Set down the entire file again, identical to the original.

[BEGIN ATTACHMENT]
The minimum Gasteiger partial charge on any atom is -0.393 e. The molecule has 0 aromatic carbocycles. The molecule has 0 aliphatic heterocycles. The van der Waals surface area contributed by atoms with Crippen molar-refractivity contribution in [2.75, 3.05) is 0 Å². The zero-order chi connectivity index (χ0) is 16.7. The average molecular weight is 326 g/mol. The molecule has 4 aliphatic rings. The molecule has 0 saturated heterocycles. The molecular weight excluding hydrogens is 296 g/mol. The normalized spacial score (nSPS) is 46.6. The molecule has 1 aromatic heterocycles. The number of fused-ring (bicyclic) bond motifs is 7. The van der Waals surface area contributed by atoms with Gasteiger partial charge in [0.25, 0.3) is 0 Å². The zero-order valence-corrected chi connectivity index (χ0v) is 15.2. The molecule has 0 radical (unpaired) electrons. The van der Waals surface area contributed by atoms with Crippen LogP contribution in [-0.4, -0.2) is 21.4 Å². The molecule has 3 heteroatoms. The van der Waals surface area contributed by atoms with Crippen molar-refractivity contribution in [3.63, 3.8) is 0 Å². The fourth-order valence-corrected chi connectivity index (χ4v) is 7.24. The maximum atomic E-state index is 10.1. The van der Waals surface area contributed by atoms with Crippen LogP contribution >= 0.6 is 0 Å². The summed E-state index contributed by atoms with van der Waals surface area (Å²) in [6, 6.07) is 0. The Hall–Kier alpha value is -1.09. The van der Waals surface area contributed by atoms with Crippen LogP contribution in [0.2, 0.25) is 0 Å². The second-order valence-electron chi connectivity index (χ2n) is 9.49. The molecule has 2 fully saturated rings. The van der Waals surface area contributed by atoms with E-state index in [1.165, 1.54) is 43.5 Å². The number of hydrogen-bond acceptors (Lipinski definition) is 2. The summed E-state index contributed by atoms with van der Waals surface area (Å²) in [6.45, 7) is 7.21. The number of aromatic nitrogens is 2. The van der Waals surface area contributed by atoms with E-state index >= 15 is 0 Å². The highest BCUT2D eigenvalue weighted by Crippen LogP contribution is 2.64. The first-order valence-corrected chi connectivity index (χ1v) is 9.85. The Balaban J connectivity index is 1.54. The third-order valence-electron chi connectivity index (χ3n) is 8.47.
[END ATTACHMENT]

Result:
The minimum Gasteiger partial charge on any atom is -0.393 e. The molecule has 0 aromatic carbocycles. The molecule has 0 aliphatic heterocycles. The van der Waals surface area contributed by atoms with Crippen molar-refractivity contribution in [2.75, 3.05) is 0 Å². The zero-order chi connectivity index (χ0) is 16.7. The average molecular weight is 326 g/mol. The molecule has 4 aliphatic rings. The molecule has 0 saturated heterocycles. The molecular weight excluding hydrogens is 296 g/mol. The normalized spacial score (nSPS) is 46.6. The molecule has 1 aromatic heterocycles. The number of fused-ring (bicyclic) bond motifs is 7. The van der Waals surface area contributed by atoms with Gasteiger partial charge in [0.25, 0.3) is 0 Å². The zero-order valence-corrected chi connectivity index (χ0v) is 15.2. The molecule has 0 radical (unpaired) electrons. The van der Waals surface area contributed by atoms with Crippen LogP contribution in [-0.4, -0.2) is 21.4 Å². The molecule has 3 heteroatoms. The van der Waals surface area contributed by atoms with Crippen molar-refractivity contribution in [3.63, 3.8) is 0 Å². The fourth-order valence-corrected chi connectivity index (χ4v) is 7.24. The maximum atomic E-state index is 10.1. The van der Waals surface area contributed by atoms with Crippen LogP contribution >= 0.6 is 0 Å². The summed E-state index contributed by atoms with van der Waals surface area (Å²) in [6, 6.07) is 0. The Hall–Kier alpha value is -1.09. The van der Waals surface area contributed by atoms with Crippen LogP contribution in [0.2, 0.25) is 0 Å². The second-order valence-electron chi connectivity index (χ2n) is 9.49. The molecule has 2 fully saturated rings. The van der Waals surface area contributed by atoms with E-state index in [1.165, 1.54) is 43.5 Å². The number of hydrogen-bond acceptors (Lipinski definition) is 2. The summed E-state index contributed by atoms with van der Waals surface area (Å²) in [6.45, 7) is 7.21. The number of aromatic nitrogens is 2. The van der Waals surface area contributed by atoms with E-state index >= 15 is 0 Å². The highest BCUT2D eigenvalue weighted by Crippen LogP contribution is 2.64. The first-order valence-corrected chi connectivity index (χ1v) is 9.85. The Balaban J connectivity index is 1.54. The third-order valence-electron chi connectivity index (χ3n) is 8.47.